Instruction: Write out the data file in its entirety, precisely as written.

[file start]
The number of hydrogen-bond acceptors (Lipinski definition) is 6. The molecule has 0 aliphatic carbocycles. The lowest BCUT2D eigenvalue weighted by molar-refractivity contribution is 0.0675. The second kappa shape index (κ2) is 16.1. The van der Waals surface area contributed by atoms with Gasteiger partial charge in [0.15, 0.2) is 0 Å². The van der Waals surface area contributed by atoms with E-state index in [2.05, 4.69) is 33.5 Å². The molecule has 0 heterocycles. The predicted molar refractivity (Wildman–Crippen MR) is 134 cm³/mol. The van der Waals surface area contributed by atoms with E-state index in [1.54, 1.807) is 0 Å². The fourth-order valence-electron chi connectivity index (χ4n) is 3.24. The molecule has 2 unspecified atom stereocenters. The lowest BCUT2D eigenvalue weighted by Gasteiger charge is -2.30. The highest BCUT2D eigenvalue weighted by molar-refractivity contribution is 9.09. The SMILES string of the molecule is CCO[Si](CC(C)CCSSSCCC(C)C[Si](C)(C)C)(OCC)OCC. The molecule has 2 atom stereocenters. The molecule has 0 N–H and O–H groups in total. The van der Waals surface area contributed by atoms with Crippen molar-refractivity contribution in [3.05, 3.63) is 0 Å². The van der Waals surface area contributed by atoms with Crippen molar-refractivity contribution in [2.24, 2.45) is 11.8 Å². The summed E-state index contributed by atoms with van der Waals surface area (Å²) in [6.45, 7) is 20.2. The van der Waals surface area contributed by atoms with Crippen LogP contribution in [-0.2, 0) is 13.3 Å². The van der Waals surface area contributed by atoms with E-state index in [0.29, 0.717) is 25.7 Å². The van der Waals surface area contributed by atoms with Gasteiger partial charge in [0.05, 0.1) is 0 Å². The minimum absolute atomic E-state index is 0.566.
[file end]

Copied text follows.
The number of hydrogen-bond acceptors (Lipinski definition) is 6. The molecule has 0 aliphatic carbocycles. The lowest BCUT2D eigenvalue weighted by molar-refractivity contribution is 0.0675. The second kappa shape index (κ2) is 16.1. The van der Waals surface area contributed by atoms with Gasteiger partial charge in [0.15, 0.2) is 0 Å². The van der Waals surface area contributed by atoms with E-state index in [2.05, 4.69) is 33.5 Å². The molecule has 0 heterocycles. The predicted molar refractivity (Wildman–Crippen MR) is 134 cm³/mol. The van der Waals surface area contributed by atoms with E-state index in [1.54, 1.807) is 0 Å². The fourth-order valence-electron chi connectivity index (χ4n) is 3.24. The molecule has 2 unspecified atom stereocenters. The lowest BCUT2D eigenvalue weighted by Gasteiger charge is -2.30. The highest BCUT2D eigenvalue weighted by molar-refractivity contribution is 9.09. The SMILES string of the molecule is CCO[Si](CC(C)CCSSSCCC(C)C[Si](C)(C)C)(OCC)OCC. The molecule has 2 atom stereocenters. The molecule has 0 N–H and O–H groups in total. The van der Waals surface area contributed by atoms with Crippen molar-refractivity contribution in [3.05, 3.63) is 0 Å². The van der Waals surface area contributed by atoms with Crippen molar-refractivity contribution in [2.24, 2.45) is 11.8 Å². The summed E-state index contributed by atoms with van der Waals surface area (Å²) in [6.45, 7) is 20.2. The van der Waals surface area contributed by atoms with Crippen LogP contribution in [-0.2, 0) is 13.3 Å². The van der Waals surface area contributed by atoms with E-state index in [0.29, 0.717) is 25.7 Å². The van der Waals surface area contributed by atoms with Gasteiger partial charge in [0.05, 0.1) is 0 Å². The minimum absolute atomic E-state index is 0.566.